Former Australia speedster Brett Lee is of the opinion that bowlers will find it harder to get back to form and adjust to the rigours of international cricket whenever it resumes amid the coronavirus crisis.
It’s been over two months since the last international match was played between Australia and New Zealand. Cricket like all other sports, was put on hold as soon as the coronavirus was declared a pandemic by the World Health Organisation (WHO) in the first-half of March.
Cricketers, just like athletes from other sports, are confined to their homes and forced to practice with whatever resource is available to them.
While some have big yards or lawns inside their housing complex, there are some who live in apartments and hence, are improvising their training routines accordingly.
But nothing comes close to the real deal and staying in shape, waiting for resumption of the sport will be hard on the cricketers, especially the bowlers, according to Brett Lee.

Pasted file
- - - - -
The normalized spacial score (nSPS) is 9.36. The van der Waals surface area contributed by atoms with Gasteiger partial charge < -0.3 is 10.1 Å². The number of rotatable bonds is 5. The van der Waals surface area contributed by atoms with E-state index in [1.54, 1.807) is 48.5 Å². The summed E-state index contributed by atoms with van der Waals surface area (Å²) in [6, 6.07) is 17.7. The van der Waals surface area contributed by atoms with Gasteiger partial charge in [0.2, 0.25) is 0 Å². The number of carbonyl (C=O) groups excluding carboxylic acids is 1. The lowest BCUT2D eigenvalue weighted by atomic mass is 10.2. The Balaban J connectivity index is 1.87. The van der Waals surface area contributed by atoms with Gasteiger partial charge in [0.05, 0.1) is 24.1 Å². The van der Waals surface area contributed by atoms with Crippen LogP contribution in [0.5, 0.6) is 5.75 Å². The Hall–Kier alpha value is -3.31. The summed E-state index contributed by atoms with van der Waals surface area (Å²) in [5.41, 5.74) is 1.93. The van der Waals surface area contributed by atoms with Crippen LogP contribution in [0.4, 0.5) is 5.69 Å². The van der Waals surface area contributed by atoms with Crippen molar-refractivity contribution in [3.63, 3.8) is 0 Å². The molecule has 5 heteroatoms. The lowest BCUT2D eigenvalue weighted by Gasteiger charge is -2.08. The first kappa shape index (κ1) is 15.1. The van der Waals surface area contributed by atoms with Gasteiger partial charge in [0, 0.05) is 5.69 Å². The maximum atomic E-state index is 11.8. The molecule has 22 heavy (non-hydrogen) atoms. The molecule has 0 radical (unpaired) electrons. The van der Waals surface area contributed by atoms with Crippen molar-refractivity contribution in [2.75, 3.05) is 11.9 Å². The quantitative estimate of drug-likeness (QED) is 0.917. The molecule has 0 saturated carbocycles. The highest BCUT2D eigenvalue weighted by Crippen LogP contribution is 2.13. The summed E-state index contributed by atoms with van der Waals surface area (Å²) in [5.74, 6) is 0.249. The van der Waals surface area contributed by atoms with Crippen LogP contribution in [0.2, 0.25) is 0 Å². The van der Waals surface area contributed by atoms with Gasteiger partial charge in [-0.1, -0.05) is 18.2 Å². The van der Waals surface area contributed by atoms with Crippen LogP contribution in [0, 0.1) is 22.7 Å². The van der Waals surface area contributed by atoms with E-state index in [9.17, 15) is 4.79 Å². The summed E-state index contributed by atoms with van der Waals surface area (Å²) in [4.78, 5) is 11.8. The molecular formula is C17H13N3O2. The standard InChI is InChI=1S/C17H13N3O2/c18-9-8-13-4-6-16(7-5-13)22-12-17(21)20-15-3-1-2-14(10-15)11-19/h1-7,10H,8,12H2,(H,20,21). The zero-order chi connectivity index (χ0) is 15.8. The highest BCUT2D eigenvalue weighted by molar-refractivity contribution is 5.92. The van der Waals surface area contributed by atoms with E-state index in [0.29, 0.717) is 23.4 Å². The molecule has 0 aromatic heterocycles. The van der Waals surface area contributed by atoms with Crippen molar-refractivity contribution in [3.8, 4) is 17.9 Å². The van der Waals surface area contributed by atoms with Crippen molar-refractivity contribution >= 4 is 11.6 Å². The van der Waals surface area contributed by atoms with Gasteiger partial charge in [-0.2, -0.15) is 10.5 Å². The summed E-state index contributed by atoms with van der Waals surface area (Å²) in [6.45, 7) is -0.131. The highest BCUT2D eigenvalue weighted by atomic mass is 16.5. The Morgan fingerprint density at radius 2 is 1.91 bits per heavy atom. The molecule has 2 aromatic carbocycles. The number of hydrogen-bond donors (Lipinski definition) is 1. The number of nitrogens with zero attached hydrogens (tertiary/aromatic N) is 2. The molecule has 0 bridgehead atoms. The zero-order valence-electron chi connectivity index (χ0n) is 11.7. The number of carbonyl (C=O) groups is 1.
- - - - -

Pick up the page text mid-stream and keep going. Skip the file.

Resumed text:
“I think it’s hard on both batsmen and bowlers. Probably takes a bit longer for a bowler to try to find that form, because its normally a 6 to 8 week period where you get upto full pace again.
“Playing one day cricket or Test cricket, a good 8 weeks of leading and bowling at full pace to get into that match fitness.
“So, it will be a bit tougher for the bowlers,” Lee said on Star Sports show Cricket Connected when asked ‘whom will it be tougher to find their rhythm after the lockdown – Batsmen? Or Bowlers?’.
West Indies Test players, including captain Jason Holder, became the first lot of cricketers to resume their training in small groups following the lockdown hiatus.
The likes of Jason Holder, Kraigg Brathwaite, Shai Hope, Kemar Roach, Shane Dowrich, etc trained at the Kensington Oval in Barbados behind closed doors on Monday.
The Indian health ministry has also allowed the use of stadiums and sports complexes in the fourth stage of the lockdown which means cricketers could soon be seen practicing on the field before the official resumption of the sport.